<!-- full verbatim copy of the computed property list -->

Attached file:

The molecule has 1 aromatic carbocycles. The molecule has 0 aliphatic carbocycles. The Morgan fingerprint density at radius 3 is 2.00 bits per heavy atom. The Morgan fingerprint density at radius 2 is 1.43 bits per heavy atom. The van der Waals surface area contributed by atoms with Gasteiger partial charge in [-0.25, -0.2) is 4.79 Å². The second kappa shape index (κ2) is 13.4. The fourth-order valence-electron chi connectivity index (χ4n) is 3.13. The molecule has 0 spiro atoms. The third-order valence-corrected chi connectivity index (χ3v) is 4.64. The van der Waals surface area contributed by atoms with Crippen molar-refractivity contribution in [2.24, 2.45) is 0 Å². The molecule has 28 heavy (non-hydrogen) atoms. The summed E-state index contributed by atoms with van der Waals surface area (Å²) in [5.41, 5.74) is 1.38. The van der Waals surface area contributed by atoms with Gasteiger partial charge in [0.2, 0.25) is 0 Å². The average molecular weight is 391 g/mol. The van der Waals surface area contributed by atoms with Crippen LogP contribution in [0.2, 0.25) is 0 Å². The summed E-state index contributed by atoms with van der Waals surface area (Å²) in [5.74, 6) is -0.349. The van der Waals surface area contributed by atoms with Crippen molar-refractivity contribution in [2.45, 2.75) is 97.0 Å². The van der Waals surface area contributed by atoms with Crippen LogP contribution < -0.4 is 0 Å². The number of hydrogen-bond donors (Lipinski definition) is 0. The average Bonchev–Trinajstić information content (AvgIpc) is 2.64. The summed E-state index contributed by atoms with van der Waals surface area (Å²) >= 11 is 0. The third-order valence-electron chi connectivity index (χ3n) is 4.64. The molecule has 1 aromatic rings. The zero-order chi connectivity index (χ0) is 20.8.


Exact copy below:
The molecule has 1 aromatic carbocycles. The molecule has 0 aliphatic carbocycles. The Morgan fingerprint density at radius 3 is 2.00 bits per heavy atom. The Morgan fingerprint density at radius 2 is 1.43 bits per heavy atom. The van der Waals surface area contributed by atoms with Gasteiger partial charge in [-0.25, -0.2) is 4.79 Å². The second kappa shape index (κ2) is 13.4. The fourth-order valence-electron chi connectivity index (χ4n) is 3.13. The molecule has 0 spiro atoms. The third-order valence-corrected chi connectivity index (χ3v) is 4.64. The van der Waals surface area contributed by atoms with Crippen molar-refractivity contribution in [2.24, 2.45) is 0 Å². The molecule has 28 heavy (non-hydrogen) atoms. The summed E-state index contributed by atoms with van der Waals surface area (Å²) in [5.41, 5.74) is 1.38. The van der Waals surface area contributed by atoms with Gasteiger partial charge in [0.2, 0.25) is 0 Å². The average molecular weight is 391 g/mol. The van der Waals surface area contributed by atoms with Crippen LogP contribution in [0.2, 0.25) is 0 Å². The summed E-state index contributed by atoms with van der Waals surface area (Å²) in [5.74, 6) is -0.349. The van der Waals surface area contributed by atoms with Crippen molar-refractivity contribution in [2.45, 2.75) is 97.0 Å². The van der Waals surface area contributed by atoms with Crippen LogP contribution < -0.4 is 0 Å². The number of hydrogen-bond donors (Lipinski definition) is 0. The average Bonchev–Trinajstić information content (AvgIpc) is 2.64. The summed E-state index contributed by atoms with van der Waals surface area (Å²) >= 11 is 0. The third-order valence-electron chi connectivity index (χ3n) is 4.64. The molecule has 1 aromatic rings. The zero-order chi connectivity index (χ0) is 20.8.